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Mach's principle

(the notion that rotation is relative to all the mass of the universe)

Mach's principle is a term (coined by Albert Einstein) for the proposition (pondered by Ernst Mach) that the observed effects of rotation are due to all the surrounding mass of the universe. Relativity implies that if the rest of the universe weren't there, an object's velocity would be moot, and Mach's principle extends that notion to the object's rotation. The effects of rotation, i.e., centrifugal force, are due to acceleration, which according to general relativity (GR) is identical with gravitation, and Mach's principle is sometimes cited in terms of acceleration and/or gravity rather than rotation.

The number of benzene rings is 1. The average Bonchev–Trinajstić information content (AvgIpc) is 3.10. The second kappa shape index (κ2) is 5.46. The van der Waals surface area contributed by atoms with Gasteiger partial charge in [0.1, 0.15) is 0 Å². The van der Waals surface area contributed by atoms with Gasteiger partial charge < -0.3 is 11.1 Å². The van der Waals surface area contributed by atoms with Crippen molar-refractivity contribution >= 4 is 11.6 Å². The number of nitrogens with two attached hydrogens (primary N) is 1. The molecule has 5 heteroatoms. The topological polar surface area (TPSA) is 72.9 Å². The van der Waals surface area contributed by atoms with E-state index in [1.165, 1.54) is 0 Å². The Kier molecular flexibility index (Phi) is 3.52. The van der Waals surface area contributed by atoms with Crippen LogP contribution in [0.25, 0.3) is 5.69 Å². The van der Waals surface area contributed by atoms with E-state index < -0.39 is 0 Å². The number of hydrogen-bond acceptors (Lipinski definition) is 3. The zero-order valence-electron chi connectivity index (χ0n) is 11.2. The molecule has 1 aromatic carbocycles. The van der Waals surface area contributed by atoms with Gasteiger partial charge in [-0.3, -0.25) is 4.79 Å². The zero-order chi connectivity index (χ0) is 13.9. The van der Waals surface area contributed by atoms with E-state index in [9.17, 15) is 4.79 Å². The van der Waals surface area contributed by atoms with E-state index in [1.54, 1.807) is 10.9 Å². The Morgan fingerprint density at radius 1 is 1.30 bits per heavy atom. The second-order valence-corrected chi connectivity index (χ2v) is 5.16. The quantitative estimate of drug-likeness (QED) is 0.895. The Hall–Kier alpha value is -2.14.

In fact, in Einstein's development of GR, he searched for an equation that converges with the then-existing laws of mechanics and is also consistent with Mach's principle, but the equation he found that satisfies the former is not consistent with the latter.

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